If there is a steep enough force gradient, one of these particles can be turned from it's course and instead follow the gradient(in the case of black holes, this would be gravity of course, with smaller black holes having a steeper gradient).  With a black hole, the particle that is sucked in can never re-combine with it's sister particle, turning that sister particle from virtual to real.  Because the energy to 'create' that new real particle must come from somewhere, the energy is considered to come from the black hole(presumably the sister-particle that falls in will annihilate with a particle inside the black hole, reducing the energy of the black hole)

(I'm guessing the video explains this better however)

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Could you have a "star" made entirely of uranium? Somehow a cloud of uranium isotope ratio TBD collapses and forms an object that emits roughly the same power as the sun for an appreciable length of time. A reasonable proportion of the energy needs to come from fission rather than just gravitational collapse a-la https://en.m.wikipedia.org/wiki/Kelvin–Helmholtz_mechanism

I think an equivalent question is

Is there a negative feedback mechanism in the collapse of a cloud of uranium that will result in a steady power output.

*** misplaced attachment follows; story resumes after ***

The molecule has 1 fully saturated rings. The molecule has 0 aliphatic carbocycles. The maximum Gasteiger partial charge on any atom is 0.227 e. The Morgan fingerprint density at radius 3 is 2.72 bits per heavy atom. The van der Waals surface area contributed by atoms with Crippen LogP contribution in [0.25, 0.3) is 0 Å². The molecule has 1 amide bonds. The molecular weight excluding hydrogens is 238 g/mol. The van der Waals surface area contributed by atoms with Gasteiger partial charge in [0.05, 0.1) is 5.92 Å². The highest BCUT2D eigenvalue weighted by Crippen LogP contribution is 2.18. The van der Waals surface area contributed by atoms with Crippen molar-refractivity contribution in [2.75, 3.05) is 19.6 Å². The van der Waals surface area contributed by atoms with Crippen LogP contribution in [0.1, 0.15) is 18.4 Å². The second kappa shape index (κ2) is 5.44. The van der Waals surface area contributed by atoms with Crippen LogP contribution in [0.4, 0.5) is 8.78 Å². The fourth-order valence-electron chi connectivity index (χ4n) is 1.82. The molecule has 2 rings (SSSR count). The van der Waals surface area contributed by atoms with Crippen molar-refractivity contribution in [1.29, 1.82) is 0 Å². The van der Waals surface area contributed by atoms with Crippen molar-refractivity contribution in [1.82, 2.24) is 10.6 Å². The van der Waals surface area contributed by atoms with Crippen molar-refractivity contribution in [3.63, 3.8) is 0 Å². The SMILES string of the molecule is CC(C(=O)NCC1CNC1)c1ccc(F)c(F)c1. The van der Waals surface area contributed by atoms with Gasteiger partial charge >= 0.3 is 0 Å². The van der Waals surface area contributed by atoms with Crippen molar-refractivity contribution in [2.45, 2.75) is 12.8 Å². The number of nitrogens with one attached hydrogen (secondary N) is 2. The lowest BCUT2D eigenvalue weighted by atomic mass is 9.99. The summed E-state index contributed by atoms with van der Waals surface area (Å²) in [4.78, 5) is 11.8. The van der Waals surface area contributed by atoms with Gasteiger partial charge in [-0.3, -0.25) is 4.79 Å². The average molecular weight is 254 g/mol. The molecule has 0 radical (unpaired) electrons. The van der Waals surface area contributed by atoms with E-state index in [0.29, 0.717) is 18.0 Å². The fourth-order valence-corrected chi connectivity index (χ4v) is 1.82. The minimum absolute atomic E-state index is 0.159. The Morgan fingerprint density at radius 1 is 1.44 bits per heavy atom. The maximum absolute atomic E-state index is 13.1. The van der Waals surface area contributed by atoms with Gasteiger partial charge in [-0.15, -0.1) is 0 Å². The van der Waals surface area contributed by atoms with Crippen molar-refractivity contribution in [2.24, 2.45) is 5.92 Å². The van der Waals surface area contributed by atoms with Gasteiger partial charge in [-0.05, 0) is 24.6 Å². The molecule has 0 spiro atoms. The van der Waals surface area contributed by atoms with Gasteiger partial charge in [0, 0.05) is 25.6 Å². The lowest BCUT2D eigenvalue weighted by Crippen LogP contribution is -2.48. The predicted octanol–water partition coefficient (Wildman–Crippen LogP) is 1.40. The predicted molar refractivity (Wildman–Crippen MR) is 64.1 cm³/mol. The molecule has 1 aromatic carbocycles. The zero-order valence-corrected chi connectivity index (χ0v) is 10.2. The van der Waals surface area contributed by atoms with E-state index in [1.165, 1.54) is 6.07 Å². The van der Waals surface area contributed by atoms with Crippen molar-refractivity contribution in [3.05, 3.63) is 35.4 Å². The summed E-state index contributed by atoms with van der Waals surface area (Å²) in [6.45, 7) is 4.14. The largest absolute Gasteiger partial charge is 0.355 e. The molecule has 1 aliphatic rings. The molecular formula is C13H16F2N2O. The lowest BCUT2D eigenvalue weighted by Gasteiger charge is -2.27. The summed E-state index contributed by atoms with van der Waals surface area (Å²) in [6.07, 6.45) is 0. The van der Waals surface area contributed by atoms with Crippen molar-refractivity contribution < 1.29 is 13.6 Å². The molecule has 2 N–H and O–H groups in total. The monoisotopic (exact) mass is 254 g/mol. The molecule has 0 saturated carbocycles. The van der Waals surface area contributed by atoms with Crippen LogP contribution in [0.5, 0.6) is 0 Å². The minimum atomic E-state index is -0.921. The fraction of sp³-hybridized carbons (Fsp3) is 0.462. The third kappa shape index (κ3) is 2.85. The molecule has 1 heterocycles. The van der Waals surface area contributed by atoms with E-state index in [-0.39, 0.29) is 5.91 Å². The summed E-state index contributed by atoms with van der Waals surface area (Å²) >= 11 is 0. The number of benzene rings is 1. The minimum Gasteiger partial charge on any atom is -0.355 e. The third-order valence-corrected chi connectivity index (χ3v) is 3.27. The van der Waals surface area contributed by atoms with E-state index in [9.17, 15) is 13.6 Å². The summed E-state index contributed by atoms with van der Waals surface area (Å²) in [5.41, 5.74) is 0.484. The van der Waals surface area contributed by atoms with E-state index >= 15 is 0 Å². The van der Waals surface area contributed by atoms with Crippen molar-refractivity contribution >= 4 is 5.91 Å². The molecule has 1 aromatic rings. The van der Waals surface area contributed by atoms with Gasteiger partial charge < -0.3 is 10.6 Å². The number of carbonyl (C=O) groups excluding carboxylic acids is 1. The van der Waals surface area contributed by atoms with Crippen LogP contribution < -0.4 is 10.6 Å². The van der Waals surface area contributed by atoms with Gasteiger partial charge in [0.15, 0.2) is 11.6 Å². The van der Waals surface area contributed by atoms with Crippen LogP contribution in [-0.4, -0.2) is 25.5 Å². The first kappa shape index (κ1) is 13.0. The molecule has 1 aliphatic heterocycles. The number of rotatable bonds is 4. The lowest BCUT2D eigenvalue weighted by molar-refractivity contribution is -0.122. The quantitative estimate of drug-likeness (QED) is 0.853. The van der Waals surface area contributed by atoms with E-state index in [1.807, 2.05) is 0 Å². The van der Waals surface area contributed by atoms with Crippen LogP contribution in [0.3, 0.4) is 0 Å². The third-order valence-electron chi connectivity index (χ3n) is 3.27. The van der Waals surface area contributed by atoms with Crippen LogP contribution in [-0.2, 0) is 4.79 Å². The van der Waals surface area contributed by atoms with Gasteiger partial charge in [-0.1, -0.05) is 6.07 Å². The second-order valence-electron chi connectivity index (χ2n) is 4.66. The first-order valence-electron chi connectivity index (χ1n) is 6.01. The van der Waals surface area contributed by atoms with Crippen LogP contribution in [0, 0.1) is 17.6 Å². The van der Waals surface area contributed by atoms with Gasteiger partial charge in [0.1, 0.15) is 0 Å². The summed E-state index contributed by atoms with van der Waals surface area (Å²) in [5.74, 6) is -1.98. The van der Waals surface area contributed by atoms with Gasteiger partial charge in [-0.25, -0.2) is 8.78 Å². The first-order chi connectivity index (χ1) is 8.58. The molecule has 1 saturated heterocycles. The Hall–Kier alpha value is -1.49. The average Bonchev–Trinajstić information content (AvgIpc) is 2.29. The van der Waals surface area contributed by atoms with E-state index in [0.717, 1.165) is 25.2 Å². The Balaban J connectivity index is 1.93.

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16 minutes ago, kerbiloid said:

Probably you mean this one.

 

Question Inspired by that post but that star just has some uranium in its atmosphere.

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6 minutes ago, Hyperspace Industries said:

Could you make a hot air balloon which was painted black, or transparent and working like a car in the sun, that heated itself with sunlight? (This might be able to reduce the mass of hot air balloons, allowing more payload.)

Probably, but why would you?

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6 minutes ago, Admiral Fluffy said:

Probably, but why would you?

The gains are probably meaningless, but it is an idea, and I like to think and figure stuff out.

The main benefit would be probably just fuel costs, and even that is minor.

Edited by Hyperspace Industries
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Just now, Hyperspace Industries said:

The gains are probably meaningless, but it is an idea, and I like to think and figure stuff out.

The main benefit would be probably just fuel costs, and even that is minor.

And the cost is not having control over your buoyancy, which seems pretty major.

(needing to wait until the air in your balloon is sun-heated also means waiting until the ambient air is also warmer and presumably reducing lift)

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25 minutes ago, Hyperspace Industries said:

Could you make a hot air balloon which was painted black, or transparent and working like a car in the sun, that heated itself with sunlight? (This might be able to reduce the mass of hot air balloons, allowing more payload.)

When I was a child I bought a present for a friend which was basically an enormous black plastic bag and a light string, you filled the bag with air and waited for it to take off.